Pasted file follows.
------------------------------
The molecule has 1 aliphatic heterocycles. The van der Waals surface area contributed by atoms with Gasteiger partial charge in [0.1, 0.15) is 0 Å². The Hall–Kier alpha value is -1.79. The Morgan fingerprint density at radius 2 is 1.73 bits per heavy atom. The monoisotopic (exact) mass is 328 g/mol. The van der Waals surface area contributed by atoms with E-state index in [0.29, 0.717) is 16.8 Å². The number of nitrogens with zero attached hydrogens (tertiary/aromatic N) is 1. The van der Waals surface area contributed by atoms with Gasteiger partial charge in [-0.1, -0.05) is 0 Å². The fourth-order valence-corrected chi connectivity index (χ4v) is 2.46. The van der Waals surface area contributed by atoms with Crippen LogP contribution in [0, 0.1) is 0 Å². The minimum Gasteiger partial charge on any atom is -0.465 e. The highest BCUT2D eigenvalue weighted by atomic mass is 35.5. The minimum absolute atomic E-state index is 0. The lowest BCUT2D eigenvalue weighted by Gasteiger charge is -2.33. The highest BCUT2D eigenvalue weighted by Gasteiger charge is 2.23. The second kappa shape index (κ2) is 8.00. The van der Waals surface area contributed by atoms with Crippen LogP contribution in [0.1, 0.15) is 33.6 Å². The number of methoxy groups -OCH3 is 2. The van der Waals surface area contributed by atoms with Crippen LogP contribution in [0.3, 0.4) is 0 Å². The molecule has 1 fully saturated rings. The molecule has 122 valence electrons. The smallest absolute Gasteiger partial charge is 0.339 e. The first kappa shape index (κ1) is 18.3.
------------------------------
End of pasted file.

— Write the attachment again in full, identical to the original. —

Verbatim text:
The molecule has 1 aliphatic heterocycles. The van der Waals surface area contributed by atoms with Gasteiger partial charge in [0.1, 0.15) is 0 Å². The Hall–Kier alpha value is -1.79. The Morgan fingerprint density at radius 2 is 1.73 bits per heavy atom. The monoisotopic (exact) mass is 328 g/mol. The van der Waals surface area contributed by atoms with E-state index in [0.29, 0.717) is 16.8 Å². The number of nitrogens with zero attached hydrogens (tertiary/aromatic N) is 1. The van der Waals surface area contributed by atoms with Gasteiger partial charge in [-0.1, -0.05) is 0 Å². The fourth-order valence-corrected chi connectivity index (χ4v) is 2.46. The van der Waals surface area contributed by atoms with Crippen LogP contribution in [0, 0.1) is 0 Å². The minimum Gasteiger partial charge on any atom is -0.465 e. The highest BCUT2D eigenvalue weighted by atomic mass is 35.5. The minimum absolute atomic E-state index is 0. The lowest BCUT2D eigenvalue weighted by Gasteiger charge is -2.33. The highest BCUT2D eigenvalue weighted by Gasteiger charge is 2.23. The second kappa shape index (κ2) is 8.00. The van der Waals surface area contributed by atoms with Crippen LogP contribution in [0.1, 0.15) is 33.6 Å². The number of methoxy groups -OCH3 is 2. The van der Waals surface area contributed by atoms with Crippen LogP contribution in [0.3, 0.4) is 0 Å². The molecule has 1 fully saturated rings. The molecule has 122 valence electrons. The smallest absolute Gasteiger partial charge is 0.339 e. The first kappa shape index (κ1) is 18.3.